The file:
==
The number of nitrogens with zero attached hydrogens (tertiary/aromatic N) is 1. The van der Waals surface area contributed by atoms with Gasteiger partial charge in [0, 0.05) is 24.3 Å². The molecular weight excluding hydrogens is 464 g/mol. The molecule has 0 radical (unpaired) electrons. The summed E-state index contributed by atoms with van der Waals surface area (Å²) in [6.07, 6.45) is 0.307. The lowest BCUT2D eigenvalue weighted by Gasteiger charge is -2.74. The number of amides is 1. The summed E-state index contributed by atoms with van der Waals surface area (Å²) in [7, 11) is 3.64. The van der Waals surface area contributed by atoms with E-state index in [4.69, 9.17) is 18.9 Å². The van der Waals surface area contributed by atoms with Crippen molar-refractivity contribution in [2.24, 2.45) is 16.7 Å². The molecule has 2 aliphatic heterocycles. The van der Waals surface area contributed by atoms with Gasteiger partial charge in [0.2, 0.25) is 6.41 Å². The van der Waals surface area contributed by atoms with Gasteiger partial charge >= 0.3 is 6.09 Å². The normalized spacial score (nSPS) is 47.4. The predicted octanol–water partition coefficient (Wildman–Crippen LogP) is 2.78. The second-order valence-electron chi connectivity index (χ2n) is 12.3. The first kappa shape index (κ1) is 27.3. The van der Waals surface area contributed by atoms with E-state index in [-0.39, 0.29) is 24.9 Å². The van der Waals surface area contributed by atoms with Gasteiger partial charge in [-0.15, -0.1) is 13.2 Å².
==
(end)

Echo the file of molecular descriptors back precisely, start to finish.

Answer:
The number of nitrogens with zero attached hydrogens (tertiary/aromatic N) is 1. The van der Waals surface area contributed by atoms with Gasteiger partial charge in [0, 0.05) is 24.3 Å². The molecular weight excluding hydrogens is 464 g/mol. The molecule has 0 radical (unpaired) electrons. The summed E-state index contributed by atoms with van der Waals surface area (Å²) in [6.07, 6.45) is 0.307. The lowest BCUT2D eigenvalue weighted by Gasteiger charge is -2.74. The number of amides is 1. The summed E-state index contributed by atoms with van der Waals surface area (Å²) in [7, 11) is 3.64. The van der Waals surface area contributed by atoms with E-state index in [4.69, 9.17) is 18.9 Å². The van der Waals surface area contributed by atoms with Crippen molar-refractivity contribution in [2.24, 2.45) is 16.7 Å². The molecule has 2 aliphatic heterocycles. The van der Waals surface area contributed by atoms with Gasteiger partial charge in [0.2, 0.25) is 6.41 Å². The van der Waals surface area contributed by atoms with Gasteiger partial charge >= 0.3 is 6.09 Å². The normalized spacial score (nSPS) is 47.4. The predicted octanol–water partition coefficient (Wildman–Crippen LogP) is 2.78. The second-order valence-electron chi connectivity index (χ2n) is 12.3. The first kappa shape index (κ1) is 27.3. The van der Waals surface area contributed by atoms with E-state index in [-0.39, 0.29) is 24.9 Å². The van der Waals surface area contributed by atoms with Gasteiger partial charge in [-0.15, -0.1) is 13.2 Å².